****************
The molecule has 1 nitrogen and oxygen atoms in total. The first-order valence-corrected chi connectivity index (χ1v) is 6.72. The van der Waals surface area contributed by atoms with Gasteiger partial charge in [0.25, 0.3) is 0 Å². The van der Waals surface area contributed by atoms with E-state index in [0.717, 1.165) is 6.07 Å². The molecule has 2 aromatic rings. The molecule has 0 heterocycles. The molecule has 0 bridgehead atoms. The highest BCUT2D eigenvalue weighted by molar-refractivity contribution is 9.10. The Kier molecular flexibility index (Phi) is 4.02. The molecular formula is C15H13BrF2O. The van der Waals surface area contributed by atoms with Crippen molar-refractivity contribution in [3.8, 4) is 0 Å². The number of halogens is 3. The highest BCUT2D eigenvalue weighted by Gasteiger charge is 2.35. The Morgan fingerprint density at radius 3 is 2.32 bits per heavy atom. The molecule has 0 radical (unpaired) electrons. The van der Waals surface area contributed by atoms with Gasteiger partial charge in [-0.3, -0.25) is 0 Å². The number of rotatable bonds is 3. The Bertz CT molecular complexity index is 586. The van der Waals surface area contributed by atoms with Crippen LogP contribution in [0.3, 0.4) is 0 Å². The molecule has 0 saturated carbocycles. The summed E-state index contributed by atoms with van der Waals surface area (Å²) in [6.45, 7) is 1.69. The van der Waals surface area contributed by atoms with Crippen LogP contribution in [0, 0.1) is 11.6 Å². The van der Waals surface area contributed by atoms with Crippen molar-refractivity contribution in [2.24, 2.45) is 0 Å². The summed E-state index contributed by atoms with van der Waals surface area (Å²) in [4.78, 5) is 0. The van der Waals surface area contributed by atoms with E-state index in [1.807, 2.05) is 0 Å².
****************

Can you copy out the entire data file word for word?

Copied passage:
The molecule has 1 nitrogen and oxygen atoms in total. The first-order valence-corrected chi connectivity index (χ1v) is 6.72. The van der Waals surface area contributed by atoms with Gasteiger partial charge in [0.25, 0.3) is 0 Å². The van der Waals surface area contributed by atoms with E-state index in [0.717, 1.165) is 6.07 Å². The molecule has 2 aromatic rings. The molecule has 0 heterocycles. The molecule has 0 bridgehead atoms. The highest BCUT2D eigenvalue weighted by molar-refractivity contribution is 9.10. The Kier molecular flexibility index (Phi) is 4.02. The molecular formula is C15H13BrF2O. The van der Waals surface area contributed by atoms with Crippen molar-refractivity contribution in [3.8, 4) is 0 Å². The number of halogens is 3. The highest BCUT2D eigenvalue weighted by Gasteiger charge is 2.35. The Morgan fingerprint density at radius 3 is 2.32 bits per heavy atom. The molecule has 0 radical (unpaired) electrons. The van der Waals surface area contributed by atoms with Gasteiger partial charge in [-0.3, -0.25) is 0 Å². The number of rotatable bonds is 3. The Bertz CT molecular complexity index is 586. The van der Waals surface area contributed by atoms with Crippen LogP contribution in [0.3, 0.4) is 0 Å². The molecule has 0 saturated carbocycles. The summed E-state index contributed by atoms with van der Waals surface area (Å²) in [6.45, 7) is 1.69. The van der Waals surface area contributed by atoms with Crippen LogP contribution in [0, 0.1) is 11.6 Å². The van der Waals surface area contributed by atoms with Crippen molar-refractivity contribution in [2.24, 2.45) is 0 Å². The summed E-state index contributed by atoms with van der Waals surface area (Å²) in [4.78, 5) is 0. The van der Waals surface area contributed by atoms with E-state index in [1.807, 2.05) is 0 Å².